90% of all hearing loss is sensorineural (pronounced “sensory-neural”), which is hearing loss caused by damage to the inner ear (cochlea) or to the nerve pathway from the inner ear to the brain. Below are the most common causes of sensorineural hearing loss.
- Aging: As you age, hearing loss is pretty much inevitable.
- Noise Exposure: Firearms, heavy machinery, music… if it hurts your ears, it’s probably hurting your hearing.
- Head Trauma: Falls, concussions, sports injuries… when your head gets jolted, your hearing “system” can suffer.
- Virus or Disease: Diseases that spike fevers, like measles, meningitis, and mumps, can lead to hearing loss.
- Genetics: Good looks and goofy jokes aren’t the only things moms and dads pass down.
- Ototoxicity: Believe it or not, medications like aspirin, certain antibiotics, and some anti-cancer drugs can cause hearing loss.
If you have sensorineural hearing loss – no matter the cause – there is a good chance you can benefit from wearing hearing aids. Call one of our offices to schedule an appointment today. Together we will improve your quality of life by finding the hearing aid that will work best with your budget and lifestyle.
It is not uncommon for hearing aids to require some degree of service each year, which is why they are sold with warranties and repair coverage.
But just how often each person’s hearing aids will need repair is difficult to predict.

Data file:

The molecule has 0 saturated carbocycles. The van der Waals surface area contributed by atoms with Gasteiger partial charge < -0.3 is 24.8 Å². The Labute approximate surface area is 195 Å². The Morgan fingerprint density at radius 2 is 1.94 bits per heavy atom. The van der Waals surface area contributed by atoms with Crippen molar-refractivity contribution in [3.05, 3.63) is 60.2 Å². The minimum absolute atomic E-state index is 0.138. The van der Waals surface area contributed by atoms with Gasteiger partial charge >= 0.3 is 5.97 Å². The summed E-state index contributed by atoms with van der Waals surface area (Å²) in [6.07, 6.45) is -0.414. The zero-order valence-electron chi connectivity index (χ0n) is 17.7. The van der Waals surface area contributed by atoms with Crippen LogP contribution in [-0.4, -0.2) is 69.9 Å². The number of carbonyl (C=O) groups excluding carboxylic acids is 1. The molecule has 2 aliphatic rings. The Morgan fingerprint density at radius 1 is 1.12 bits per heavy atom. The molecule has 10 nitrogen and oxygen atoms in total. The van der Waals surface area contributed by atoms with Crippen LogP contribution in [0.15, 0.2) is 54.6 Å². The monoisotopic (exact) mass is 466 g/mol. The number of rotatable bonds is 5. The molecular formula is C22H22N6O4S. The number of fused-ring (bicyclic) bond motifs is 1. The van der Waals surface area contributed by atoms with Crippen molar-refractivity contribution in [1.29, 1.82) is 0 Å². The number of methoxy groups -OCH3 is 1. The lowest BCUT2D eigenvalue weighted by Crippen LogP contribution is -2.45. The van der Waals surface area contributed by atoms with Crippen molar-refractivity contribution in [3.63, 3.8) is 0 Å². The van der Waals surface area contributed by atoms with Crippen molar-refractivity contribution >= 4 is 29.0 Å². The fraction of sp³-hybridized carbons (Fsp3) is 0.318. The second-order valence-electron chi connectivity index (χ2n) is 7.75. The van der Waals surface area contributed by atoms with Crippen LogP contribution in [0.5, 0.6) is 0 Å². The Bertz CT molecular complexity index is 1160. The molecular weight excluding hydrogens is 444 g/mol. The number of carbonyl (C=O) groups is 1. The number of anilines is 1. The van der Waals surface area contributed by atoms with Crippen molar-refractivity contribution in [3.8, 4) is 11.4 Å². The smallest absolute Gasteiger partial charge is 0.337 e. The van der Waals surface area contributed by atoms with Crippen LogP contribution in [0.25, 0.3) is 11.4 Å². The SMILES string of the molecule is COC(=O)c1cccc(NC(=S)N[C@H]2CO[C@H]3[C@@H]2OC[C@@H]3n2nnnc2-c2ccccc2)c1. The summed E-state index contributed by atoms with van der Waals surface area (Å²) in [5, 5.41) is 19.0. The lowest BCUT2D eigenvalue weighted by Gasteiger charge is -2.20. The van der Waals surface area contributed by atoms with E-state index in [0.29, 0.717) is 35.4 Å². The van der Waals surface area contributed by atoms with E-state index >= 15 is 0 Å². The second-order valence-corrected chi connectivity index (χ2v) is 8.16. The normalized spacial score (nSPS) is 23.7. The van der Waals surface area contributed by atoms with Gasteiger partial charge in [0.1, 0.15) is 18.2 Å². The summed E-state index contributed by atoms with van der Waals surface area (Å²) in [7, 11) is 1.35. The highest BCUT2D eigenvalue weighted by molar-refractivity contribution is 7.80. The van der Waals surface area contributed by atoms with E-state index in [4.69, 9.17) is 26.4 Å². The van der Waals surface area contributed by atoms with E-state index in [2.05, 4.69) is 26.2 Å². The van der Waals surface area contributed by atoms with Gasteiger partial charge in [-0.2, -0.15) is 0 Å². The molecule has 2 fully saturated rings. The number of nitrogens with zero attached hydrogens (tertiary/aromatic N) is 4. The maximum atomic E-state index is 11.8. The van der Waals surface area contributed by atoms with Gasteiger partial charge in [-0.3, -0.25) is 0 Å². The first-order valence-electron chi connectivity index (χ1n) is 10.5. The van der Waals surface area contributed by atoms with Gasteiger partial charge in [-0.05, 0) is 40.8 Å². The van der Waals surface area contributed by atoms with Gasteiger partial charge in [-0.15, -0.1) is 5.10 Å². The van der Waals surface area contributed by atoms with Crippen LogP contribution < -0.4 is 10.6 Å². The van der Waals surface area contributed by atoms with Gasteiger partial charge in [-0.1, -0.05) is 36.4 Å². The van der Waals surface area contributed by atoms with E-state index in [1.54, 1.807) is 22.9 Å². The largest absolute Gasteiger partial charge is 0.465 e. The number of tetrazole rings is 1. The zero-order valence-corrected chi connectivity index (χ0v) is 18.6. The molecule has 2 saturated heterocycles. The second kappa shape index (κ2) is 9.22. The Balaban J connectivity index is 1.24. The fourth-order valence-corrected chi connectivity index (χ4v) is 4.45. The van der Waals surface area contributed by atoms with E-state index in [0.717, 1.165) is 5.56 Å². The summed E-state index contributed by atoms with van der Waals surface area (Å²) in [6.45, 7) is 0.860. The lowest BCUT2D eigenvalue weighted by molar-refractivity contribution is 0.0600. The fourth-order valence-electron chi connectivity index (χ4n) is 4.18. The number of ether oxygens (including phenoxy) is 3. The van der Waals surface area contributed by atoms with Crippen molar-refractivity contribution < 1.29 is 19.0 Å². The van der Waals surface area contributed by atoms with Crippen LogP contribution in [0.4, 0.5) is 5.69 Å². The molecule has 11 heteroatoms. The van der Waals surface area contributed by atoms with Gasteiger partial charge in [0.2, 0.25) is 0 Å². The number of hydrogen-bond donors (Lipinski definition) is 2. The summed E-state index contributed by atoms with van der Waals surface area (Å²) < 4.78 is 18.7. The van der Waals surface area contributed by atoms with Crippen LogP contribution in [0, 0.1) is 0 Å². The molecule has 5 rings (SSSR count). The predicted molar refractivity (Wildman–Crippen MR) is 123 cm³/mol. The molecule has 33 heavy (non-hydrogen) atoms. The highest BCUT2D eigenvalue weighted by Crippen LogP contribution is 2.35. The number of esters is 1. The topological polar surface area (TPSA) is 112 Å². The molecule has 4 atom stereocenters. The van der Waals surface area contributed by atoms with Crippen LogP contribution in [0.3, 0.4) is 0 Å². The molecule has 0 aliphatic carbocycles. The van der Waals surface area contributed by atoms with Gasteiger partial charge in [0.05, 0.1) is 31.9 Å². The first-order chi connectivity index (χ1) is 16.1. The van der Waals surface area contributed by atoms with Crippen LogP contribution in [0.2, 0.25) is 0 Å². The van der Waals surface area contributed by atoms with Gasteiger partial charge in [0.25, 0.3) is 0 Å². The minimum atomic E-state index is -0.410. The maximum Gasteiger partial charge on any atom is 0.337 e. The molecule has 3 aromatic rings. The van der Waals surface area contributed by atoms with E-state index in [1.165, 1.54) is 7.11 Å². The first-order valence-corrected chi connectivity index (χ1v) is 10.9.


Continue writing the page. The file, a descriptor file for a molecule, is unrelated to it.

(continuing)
That’s because variables like usage, care, and even your lifestyle come into play. Are you active? Do you work in an office, or at a job that’s outside or is physically demanding? Do you live in a warm, wet or humid climate? Do you store your hearing aids in their case every night? Use a drying case? Throw them in the bottom of your purse when you aren’t wearing them? Diligently remove them before every shower or when you go out in the pouring rain? You get the idea.
And because hearing aids sit inside or behind your ear, they are exposed to elements that are not exactly ideal. Humidity, earwax, moisture and debris can each affect hearing aid performance and longevity. By far, the majority of repairs that clinics and manufacturers see are simply to remove wax and debris.
Hearing aids are built to be worn every day and can handle a lot. But they are small, sophisticated electronic devices, and need to be treated as such. So while it’s impossible to know how often your hearing aids will need to be repaired, I can tell you that regular cleaning, routine maintenance and diligent care will go a long way to keeping them on your ears and out of the repair shop.
Regular cleanings are included in your purchase price with Good Sound Audiology (if you purchased your hearing aids elsewhere, there will be a small fee). There is no appointment necessary. Stop in to one of our offices today!